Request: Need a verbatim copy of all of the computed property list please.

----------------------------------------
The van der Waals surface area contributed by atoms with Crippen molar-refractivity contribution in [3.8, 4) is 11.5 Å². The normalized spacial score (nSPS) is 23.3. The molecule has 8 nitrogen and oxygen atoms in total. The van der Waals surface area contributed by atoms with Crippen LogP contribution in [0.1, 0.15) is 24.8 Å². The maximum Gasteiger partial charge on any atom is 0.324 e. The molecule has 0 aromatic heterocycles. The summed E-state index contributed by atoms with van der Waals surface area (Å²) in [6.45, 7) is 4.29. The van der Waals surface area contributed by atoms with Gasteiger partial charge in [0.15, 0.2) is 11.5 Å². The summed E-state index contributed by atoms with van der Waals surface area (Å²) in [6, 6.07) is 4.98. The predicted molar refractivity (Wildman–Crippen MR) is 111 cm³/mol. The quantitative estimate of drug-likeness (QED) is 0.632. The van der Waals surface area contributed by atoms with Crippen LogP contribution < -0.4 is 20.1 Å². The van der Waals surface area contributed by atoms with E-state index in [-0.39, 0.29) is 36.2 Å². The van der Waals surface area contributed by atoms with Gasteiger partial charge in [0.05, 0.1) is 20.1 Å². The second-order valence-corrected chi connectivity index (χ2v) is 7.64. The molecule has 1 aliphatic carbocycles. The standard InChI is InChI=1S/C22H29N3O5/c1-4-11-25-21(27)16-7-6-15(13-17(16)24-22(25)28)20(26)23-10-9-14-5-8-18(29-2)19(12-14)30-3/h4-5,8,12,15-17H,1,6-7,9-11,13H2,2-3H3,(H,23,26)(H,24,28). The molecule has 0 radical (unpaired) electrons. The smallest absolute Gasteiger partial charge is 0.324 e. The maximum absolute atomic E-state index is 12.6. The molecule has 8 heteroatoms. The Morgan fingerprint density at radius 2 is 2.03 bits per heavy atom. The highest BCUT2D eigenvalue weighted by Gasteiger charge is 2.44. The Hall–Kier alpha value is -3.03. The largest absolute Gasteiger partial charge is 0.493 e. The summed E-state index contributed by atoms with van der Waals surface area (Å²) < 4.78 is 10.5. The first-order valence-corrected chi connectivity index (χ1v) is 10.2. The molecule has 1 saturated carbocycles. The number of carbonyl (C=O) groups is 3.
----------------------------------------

The van der Waals surface area contributed by atoms with Crippen molar-refractivity contribution in [3.8, 4) is 11.5 Å². The normalized spacial score (nSPS) is 23.3. The molecule has 8 nitrogen and oxygen atoms in total. The van der Waals surface area contributed by atoms with Crippen LogP contribution in [0.1, 0.15) is 24.8 Å². The maximum Gasteiger partial charge on any atom is 0.324 e. The molecule has 0 aromatic heterocycles. The summed E-state index contributed by atoms with van der Waals surface area (Å²) in [6.45, 7) is 4.29. The van der Waals surface area contributed by atoms with Gasteiger partial charge in [0.15, 0.2) is 11.5 Å². The summed E-state index contributed by atoms with van der Waals surface area (Å²) in [6, 6.07) is 4.98. The predicted molar refractivity (Wildman–Crippen MR) is 111 cm³/mol. The quantitative estimate of drug-likeness (QED) is 0.632. The van der Waals surface area contributed by atoms with Crippen LogP contribution < -0.4 is 20.1 Å². The van der Waals surface area contributed by atoms with E-state index in [-0.39, 0.29) is 36.2 Å². The van der Waals surface area contributed by atoms with Gasteiger partial charge in [0.05, 0.1) is 20.1 Å². The second-order valence-corrected chi connectivity index (χ2v) is 7.64. The molecule has 1 aliphatic carbocycles. The standard InChI is InChI=1S/C22H29N3O5/c1-4-11-25-21(27)16-7-6-15(13-17(16)24-22(25)28)20(26)23-10-9-14-5-8-18(29-2)19(12-14)30-3/h4-5,8,12,15-17H,1,6-7,9-11,13H2,2-3H3,(H,23,26)(H,24,28). The molecule has 0 radical (unpaired) electrons. The smallest absolute Gasteiger partial charge is 0.324 e. The maximum absolute atomic E-state index is 12.6. The molecule has 8 heteroatoms. The Morgan fingerprint density at radius 2 is 2.03 bits per heavy atom. The highest BCUT2D eigenvalue weighted by Gasteiger charge is 2.44. The Hall–Kier alpha value is -3.03. The largest absolute Gasteiger partial charge is 0.493 e. The summed E-state index contributed by atoms with van der Waals surface area (Å²) < 4.78 is 10.5. The first-order valence-corrected chi connectivity index (χ1v) is 10.2. The molecule has 1 saturated carbocycles. The number of carbonyl (C=O) groups is 3.